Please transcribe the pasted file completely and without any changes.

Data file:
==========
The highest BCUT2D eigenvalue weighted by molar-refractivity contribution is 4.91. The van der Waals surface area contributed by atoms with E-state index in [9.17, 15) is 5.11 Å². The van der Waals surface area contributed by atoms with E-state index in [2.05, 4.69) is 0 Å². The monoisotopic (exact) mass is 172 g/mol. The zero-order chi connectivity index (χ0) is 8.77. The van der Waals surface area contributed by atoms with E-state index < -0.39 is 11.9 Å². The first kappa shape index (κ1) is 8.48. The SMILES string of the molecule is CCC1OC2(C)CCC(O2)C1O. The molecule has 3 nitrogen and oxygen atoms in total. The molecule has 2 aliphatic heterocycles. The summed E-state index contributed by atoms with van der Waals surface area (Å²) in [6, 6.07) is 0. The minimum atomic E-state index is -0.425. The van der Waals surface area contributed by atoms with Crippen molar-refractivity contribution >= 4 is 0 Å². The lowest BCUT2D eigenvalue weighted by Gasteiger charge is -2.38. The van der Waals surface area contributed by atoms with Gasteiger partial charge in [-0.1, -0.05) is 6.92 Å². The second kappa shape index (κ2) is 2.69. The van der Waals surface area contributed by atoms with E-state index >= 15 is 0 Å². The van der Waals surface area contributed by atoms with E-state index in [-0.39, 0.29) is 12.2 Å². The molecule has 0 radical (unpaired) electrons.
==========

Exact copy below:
The highest BCUT2D eigenvalue weighted by molar-refractivity contribution is 4.91. The van der Waals surface area contributed by atoms with E-state index in [9.17, 15) is 5.11 Å². The van der Waals surface area contributed by atoms with E-state index in [2.05, 4.69) is 0 Å². The monoisotopic (exact) mass is 172 g/mol. The zero-order chi connectivity index (χ0) is 8.77. The van der Waals surface area contributed by atoms with E-state index < -0.39 is 11.9 Å². The first kappa shape index (κ1) is 8.48. The SMILES string of the molecule is CCC1OC2(C)CCC(O2)C1O. The molecule has 3 nitrogen and oxygen atoms in total. The molecule has 2 aliphatic heterocycles. The summed E-state index contributed by atoms with van der Waals surface area (Å²) in [6, 6.07) is 0. The minimum atomic E-state index is -0.425. The van der Waals surface area contributed by atoms with Crippen molar-refractivity contribution >= 4 is 0 Å². The lowest BCUT2D eigenvalue weighted by Gasteiger charge is -2.38. The van der Waals surface area contributed by atoms with Gasteiger partial charge in [-0.1, -0.05) is 6.92 Å². The second kappa shape index (κ2) is 2.69. The van der Waals surface area contributed by atoms with E-state index >= 15 is 0 Å². The van der Waals surface area contributed by atoms with E-state index in [-0.39, 0.29) is 12.2 Å². The molecule has 0 radical (unpaired) electrons.